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We Shall Not Sleep (World War One Series #5)

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Anne Perry’s magnificent Victorian mysteries established her as one of the world’s best known and loved historical novelists. Now, in her vividly imagined World War I novels, Perry’s talents "have taken a quantum leap" (The Star-Ledger), and so has the number of her devoted readers. We Shall Not Sleep, the final book in this epic series featuring the dedicated Reavley family, is perhaps the most memorably enthralling of all Perry’s novels.

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We Shall Not Sleep (World War One Series #5)

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Anne Perry’s magnificent Victorian mysteries established her as one of the world’s best known and loved historical novelists. Now, in her vividly imagined World War I novels, Perry’s talents "have taken a quantum leap" (The Star-Ledger), and so has the number of her devoted readers. We Shall Not Sleep, the final book in this epic series featuring the dedicated Reavley family, is perhaps the most memorably enthralling of all Perry’s novels.

After four long years, peace is finally in sight. But chaplain Joseph Reavley and his sister Judith, an ambulance driver on the Western Front, are more hard pressed than ever. Behind the lines, violence is increasing: soldiers are abusing German prisoners, a nurse has been raped and murdered, and the sinister ideologue called the Peacemaker now threatens to undermine the peace just as he did the war.

Then Matthew, the third Reavley sibling and an intelligence expert, suddenly arrives at the front with startling news. The Peacemaker’s German counterpart has offered to go to England and expose his co-conspirator as a traitor. But with war still raging and prejudices inflamed, such a journey would be fraught with hazards, especially since the Peacemaker has secret informers everywhere, even on the battlefield.

For richness of plot, character, and feeling, We Shall Not Sleep is unmatched. Anne Perry’s brilliantly orchestrated finale is a heartstopping tour de force, mesmerizing and totally satisfying.
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Editorial Reviews

Publishers Weekly

The depth and passion of Perry's fifth and final volume in her acclaimed WWI series won't disappoint readers who have followed this engrossing and moving tale from its inception with No Graves as Yet. In the last days of the war, the Reavley family—Joseph, an army chaplain; his brother, Matthew, an officer in the Secret Intelligence Service; and their sister, Judith, an ambulance driver—find themselves together in the mud, blood and trenches of Flanders. Throughout the series, the three have been locked in a deadly struggle with someone they call the Peacemaker, who they believe is a high government official who had their parents murdered in his quest to involve England in an odious peace effort with Germany. A breakthrough arrives with a German officer who's willing to go to England and reveal to the authorities the identity and mission of the Peacemaker, though the family must first solve the mystery of a murdered nurse before unmasking the Peacemaker. At the finish, Perry neatly and satisfactorily ties up all the loose ends from the preceding novels. (Apr.)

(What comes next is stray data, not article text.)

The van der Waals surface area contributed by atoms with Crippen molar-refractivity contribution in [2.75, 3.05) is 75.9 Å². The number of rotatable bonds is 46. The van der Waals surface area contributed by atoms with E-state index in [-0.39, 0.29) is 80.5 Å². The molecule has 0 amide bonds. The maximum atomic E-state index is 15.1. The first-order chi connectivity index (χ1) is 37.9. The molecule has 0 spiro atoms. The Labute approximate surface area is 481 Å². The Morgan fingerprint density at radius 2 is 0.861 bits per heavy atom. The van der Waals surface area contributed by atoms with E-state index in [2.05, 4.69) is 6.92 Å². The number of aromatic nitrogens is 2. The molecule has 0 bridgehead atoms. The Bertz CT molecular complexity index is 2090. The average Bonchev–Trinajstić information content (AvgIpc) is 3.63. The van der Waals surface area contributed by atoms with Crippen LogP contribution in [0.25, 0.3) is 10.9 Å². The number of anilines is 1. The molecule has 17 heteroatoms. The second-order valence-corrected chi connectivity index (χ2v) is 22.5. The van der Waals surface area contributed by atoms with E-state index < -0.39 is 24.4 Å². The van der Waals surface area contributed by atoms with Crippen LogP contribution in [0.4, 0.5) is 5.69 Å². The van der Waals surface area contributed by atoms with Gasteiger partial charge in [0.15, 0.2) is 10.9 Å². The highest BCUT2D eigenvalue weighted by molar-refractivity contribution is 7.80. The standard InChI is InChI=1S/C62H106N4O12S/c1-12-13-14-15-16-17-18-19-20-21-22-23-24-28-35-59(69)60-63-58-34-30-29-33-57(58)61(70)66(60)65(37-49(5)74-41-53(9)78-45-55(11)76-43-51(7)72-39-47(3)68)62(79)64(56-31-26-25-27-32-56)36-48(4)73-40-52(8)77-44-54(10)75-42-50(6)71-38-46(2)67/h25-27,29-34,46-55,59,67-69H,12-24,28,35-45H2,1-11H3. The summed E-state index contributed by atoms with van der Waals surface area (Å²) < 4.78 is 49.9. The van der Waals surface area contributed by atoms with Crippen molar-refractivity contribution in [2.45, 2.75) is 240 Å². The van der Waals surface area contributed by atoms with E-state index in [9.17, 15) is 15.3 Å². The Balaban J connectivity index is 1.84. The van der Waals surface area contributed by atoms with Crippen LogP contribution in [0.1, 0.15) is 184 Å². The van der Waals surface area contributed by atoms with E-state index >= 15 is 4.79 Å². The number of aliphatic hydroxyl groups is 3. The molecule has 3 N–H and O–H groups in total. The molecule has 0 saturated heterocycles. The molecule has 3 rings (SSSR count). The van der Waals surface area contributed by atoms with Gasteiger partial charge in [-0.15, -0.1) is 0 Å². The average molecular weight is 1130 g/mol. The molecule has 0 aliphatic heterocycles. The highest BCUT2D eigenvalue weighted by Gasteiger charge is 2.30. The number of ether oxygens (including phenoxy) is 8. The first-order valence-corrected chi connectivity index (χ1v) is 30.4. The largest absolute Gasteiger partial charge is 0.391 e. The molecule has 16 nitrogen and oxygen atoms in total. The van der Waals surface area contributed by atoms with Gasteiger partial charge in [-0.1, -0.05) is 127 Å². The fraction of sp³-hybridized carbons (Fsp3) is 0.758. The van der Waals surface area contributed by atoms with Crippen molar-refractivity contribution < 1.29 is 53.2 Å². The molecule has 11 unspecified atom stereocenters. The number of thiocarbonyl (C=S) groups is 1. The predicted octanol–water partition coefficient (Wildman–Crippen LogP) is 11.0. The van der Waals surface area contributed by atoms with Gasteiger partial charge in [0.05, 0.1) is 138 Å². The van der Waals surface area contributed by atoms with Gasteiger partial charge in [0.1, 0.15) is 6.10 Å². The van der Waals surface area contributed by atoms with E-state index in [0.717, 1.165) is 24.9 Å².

Copyright 2007 Reed Business Information
Library Journal
Perry closes out her World War I series with back-to-back titles that finally give featured players Joseph, Matthew, and Judith Reavley news regarding their parents' killers. With a ten-city tour by request. Copyright 2006 Reed Business Information.
From the Publisher

Angels in the Gloom

“Perry creates a meticulously detailed backdrop, whether [on the] home front or [the] front lines, while leaving plenty of room for her characters to contemplate issues of honor, loyalty, and love.”

“Bloody battles at sea, gumshoe work, family ties and gentle love add flavor as the mystery nears a climax.”
–The Oklahoman

Shoulder the Sky

“An entertaining, suspenseful thriller . . . Perry is a skillful purveyor of popular fiction.”
–The Washington Post

“Perry’s bent for action and suspense greatly enlivens the story. . . . She is a careful researcher and [an] adept storyteller. But those talents have taken a quantum leap with the World War I series.”
–The Star-Ledger

No Graves As Yet

“Perry’s melancholy evocation of the ‘eternal afternoon’ that would soon turn to night all over England is lovely.”
–The New York Times Book Review

“Suspenseful, often heartbreaking and riveting . . . This is Perry’s probing, brooding landscape of the soul, which she masters and makes her own.”
–Providence Journal

From the Hardcover edition.